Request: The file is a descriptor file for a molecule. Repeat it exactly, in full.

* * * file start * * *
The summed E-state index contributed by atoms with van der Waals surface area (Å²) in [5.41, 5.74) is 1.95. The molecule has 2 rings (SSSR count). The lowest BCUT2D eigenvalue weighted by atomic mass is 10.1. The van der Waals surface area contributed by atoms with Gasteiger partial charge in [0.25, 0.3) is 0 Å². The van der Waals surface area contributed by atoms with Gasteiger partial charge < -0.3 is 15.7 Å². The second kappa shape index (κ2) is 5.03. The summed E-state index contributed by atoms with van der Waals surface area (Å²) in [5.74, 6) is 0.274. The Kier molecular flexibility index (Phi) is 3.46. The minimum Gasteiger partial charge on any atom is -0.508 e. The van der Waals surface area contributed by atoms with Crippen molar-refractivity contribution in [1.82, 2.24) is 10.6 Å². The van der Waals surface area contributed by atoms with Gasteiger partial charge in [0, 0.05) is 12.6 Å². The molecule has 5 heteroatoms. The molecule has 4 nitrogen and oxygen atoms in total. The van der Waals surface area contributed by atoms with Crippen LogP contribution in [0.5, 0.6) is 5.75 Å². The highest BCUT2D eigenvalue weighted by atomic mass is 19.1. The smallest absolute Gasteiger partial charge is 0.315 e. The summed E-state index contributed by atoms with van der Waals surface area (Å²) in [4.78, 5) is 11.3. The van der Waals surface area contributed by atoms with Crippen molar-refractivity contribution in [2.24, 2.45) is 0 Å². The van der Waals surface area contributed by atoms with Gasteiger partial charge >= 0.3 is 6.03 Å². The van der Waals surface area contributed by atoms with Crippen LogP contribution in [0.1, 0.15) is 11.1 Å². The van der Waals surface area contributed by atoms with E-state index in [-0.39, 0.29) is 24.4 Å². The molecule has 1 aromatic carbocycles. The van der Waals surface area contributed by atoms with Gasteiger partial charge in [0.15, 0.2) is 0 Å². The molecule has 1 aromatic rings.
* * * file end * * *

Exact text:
The summed E-state index contributed by atoms with van der Waals surface area (Å²) in [5.41, 5.74) is 1.95. The molecule has 2 rings (SSSR count). The lowest BCUT2D eigenvalue weighted by atomic mass is 10.1. The van der Waals surface area contributed by atoms with Gasteiger partial charge in [0.25, 0.3) is 0 Å². The van der Waals surface area contributed by atoms with Gasteiger partial charge < -0.3 is 15.7 Å². The second kappa shape index (κ2) is 5.03. The summed E-state index contributed by atoms with van der Waals surface area (Å²) in [5.74, 6) is 0.274. The Kier molecular flexibility index (Phi) is 3.46. The minimum Gasteiger partial charge on any atom is -0.508 e. The van der Waals surface area contributed by atoms with Crippen molar-refractivity contribution in [1.82, 2.24) is 10.6 Å². The van der Waals surface area contributed by atoms with Gasteiger partial charge in [0, 0.05) is 12.6 Å². The molecule has 5 heteroatoms. The molecule has 4 nitrogen and oxygen atoms in total. The van der Waals surface area contributed by atoms with Crippen LogP contribution in [0.5, 0.6) is 5.75 Å². The highest BCUT2D eigenvalue weighted by atomic mass is 19.1. The smallest absolute Gasteiger partial charge is 0.315 e. The summed E-state index contributed by atoms with van der Waals surface area (Å²) in [4.78, 5) is 11.3. The van der Waals surface area contributed by atoms with Crippen molar-refractivity contribution in [2.24, 2.45) is 0 Å². The van der Waals surface area contributed by atoms with Gasteiger partial charge >= 0.3 is 6.03 Å². The van der Waals surface area contributed by atoms with Crippen LogP contribution in [0.1, 0.15) is 11.1 Å². The van der Waals surface area contributed by atoms with E-state index in [-0.39, 0.29) is 24.4 Å². The molecule has 1 aromatic carbocycles. The van der Waals surface area contributed by atoms with Gasteiger partial charge in [0.15, 0.2) is 0 Å². The molecule has 1 aromatic rings.